Battles within a Republican Administration are nothing new. Whenever a Reagan Administration decision was deemed insufficiently conservative back in the 1980s, the cry went up: “Let Reagan be Reagan!” The suspicion: liberal Republican staffers like Mike Deaver or Secretary of State George Schultz were fooling Reagan into policies which went against the president’s deeply-held principles.
Of course, when governor of California, Reagan once said his pledge against a tax hike was set in concrete. When he later changed his mind on the issue, he quipped: “The sound you hear is breaking concrete”. [Reagan the politician, by Julian Zelizer, Politico, February 6, 2011]
Even more than with Reagan, a slogan like “Let Trump be Trump” doesn’t quite work because we don’t know where the president really is on many issues.
But we do know the bureaucrats are against him.
Trump was memed as the “God-Emperor” during the campaign, but to quote the words of the “God-Emperor” from the science fiction novel God Emperor of Dune:
Liberal bigots are the ones who trouble me most… Liberal governments always develop into aristocracies. The bureaucracies betray the true intent of people who form such governments. Right from the first the little people who formed the governments which promised to equalize the social burdens found themselves suddenly in the hands of bureaucratic aristocracies. Of course, all bureaucracies follow this pattern, but what a hypocrisy to find this even under a communized banner.This bureaucratic aristocracy is now at war with immigration patriots. And the first battle will be the Deferred Action For Childhood Arrivals (DACA) program, the crown jewel of the Obama Regime Administrative Amnesty.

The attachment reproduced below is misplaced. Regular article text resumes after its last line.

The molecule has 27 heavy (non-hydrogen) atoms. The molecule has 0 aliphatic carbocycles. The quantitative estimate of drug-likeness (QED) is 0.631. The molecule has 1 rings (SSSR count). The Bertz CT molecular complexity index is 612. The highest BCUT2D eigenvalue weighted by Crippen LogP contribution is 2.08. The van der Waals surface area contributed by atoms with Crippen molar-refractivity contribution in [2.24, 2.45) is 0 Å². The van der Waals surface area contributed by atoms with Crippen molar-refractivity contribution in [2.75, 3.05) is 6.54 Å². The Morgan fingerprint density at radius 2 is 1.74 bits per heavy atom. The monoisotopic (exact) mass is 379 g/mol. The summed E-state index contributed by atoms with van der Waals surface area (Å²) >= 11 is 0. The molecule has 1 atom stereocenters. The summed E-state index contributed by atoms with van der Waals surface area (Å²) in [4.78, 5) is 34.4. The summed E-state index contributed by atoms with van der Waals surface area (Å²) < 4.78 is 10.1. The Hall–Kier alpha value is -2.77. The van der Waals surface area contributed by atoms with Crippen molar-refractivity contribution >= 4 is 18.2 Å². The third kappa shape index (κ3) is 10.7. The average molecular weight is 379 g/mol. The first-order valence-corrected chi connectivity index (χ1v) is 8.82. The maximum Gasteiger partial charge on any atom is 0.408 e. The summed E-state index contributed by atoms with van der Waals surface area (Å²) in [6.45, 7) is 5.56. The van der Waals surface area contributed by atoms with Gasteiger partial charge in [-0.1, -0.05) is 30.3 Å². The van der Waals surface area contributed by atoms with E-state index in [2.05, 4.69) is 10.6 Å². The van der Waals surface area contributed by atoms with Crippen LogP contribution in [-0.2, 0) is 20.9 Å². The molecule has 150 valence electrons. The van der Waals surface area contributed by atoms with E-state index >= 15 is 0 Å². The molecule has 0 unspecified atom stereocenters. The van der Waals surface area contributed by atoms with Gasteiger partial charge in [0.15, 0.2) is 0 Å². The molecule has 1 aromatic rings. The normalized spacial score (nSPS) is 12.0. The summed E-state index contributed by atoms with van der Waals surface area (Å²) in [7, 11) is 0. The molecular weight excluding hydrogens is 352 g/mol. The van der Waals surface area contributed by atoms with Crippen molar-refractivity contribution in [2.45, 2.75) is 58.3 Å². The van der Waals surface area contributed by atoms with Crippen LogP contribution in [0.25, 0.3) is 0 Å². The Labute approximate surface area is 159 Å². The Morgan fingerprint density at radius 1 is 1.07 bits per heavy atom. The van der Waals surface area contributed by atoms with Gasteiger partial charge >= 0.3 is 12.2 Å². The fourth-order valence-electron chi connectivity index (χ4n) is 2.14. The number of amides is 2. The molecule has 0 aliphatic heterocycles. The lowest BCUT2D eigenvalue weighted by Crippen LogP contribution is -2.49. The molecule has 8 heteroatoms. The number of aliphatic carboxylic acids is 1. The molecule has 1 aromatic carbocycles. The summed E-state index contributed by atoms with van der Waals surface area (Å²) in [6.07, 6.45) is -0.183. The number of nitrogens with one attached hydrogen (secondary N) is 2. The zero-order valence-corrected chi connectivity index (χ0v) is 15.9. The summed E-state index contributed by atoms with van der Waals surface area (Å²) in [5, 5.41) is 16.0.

There is some talk President Trump is playing “4-D Chess” by allowing the courts to quietly kill DACA so he doesn’t have to be the “bad guy” in public. However, as CNN notes, “the administration’s biggest defender of the program,” former DHS head John Kelly, is now White House Chief of Staff. President Trump is already engaging in worrying talk about a “comprehensive immigration plan.” And a Democratic congressional staffer told CNN the Administration is expected to “invite Congress to work on legislation” to renew DACA [A storm is brewing for DACA this September, by Tal Kopan, August 7, 2017].
The advice General Kelly gives President Trump on this matter is critical. President Trump must not try to be too clever by half and provide an opening for Congress or the bureaucrats to leave the program in place. One suspects, unfortunately, that’s precisely what General Kelly wants.